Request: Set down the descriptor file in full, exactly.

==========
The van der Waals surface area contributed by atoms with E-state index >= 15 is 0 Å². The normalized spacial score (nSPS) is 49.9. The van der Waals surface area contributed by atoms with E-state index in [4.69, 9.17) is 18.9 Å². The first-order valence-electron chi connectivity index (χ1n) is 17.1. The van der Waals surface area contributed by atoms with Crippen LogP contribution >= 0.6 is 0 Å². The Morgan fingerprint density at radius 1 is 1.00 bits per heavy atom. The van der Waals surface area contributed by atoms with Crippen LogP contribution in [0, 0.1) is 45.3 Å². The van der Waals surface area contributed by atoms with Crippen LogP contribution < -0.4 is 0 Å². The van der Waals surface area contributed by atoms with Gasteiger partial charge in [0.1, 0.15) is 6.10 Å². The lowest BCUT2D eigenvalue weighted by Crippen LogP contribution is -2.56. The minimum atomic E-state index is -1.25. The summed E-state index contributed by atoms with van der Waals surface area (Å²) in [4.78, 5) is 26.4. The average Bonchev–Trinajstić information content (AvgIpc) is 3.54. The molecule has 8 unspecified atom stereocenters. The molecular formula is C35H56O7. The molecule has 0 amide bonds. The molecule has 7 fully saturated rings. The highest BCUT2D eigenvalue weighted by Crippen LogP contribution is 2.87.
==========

The van der Waals surface area contributed by atoms with E-state index >= 15 is 0 Å². The normalized spacial score (nSPS) is 49.9. The van der Waals surface area contributed by atoms with E-state index in [4.69, 9.17) is 18.9 Å². The first-order valence-electron chi connectivity index (χ1n) is 17.1. The van der Waals surface area contributed by atoms with Crippen LogP contribution >= 0.6 is 0 Å². The Morgan fingerprint density at radius 1 is 1.00 bits per heavy atom. The van der Waals surface area contributed by atoms with Crippen LogP contribution in [0, 0.1) is 45.3 Å². The van der Waals surface area contributed by atoms with Crippen LogP contribution < -0.4 is 0 Å². The van der Waals surface area contributed by atoms with Gasteiger partial charge in [0.1, 0.15) is 6.10 Å². The lowest BCUT2D eigenvalue weighted by Crippen LogP contribution is -2.56. The minimum atomic E-state index is -1.25. The summed E-state index contributed by atoms with van der Waals surface area (Å²) in [4.78, 5) is 26.4. The average Bonchev–Trinajstić information content (AvgIpc) is 3.54. The molecule has 8 unspecified atom stereocenters. The molecular formula is C35H56O7. The molecule has 0 amide bonds. The molecule has 7 fully saturated rings. The highest BCUT2D eigenvalue weighted by Crippen LogP contribution is 2.87.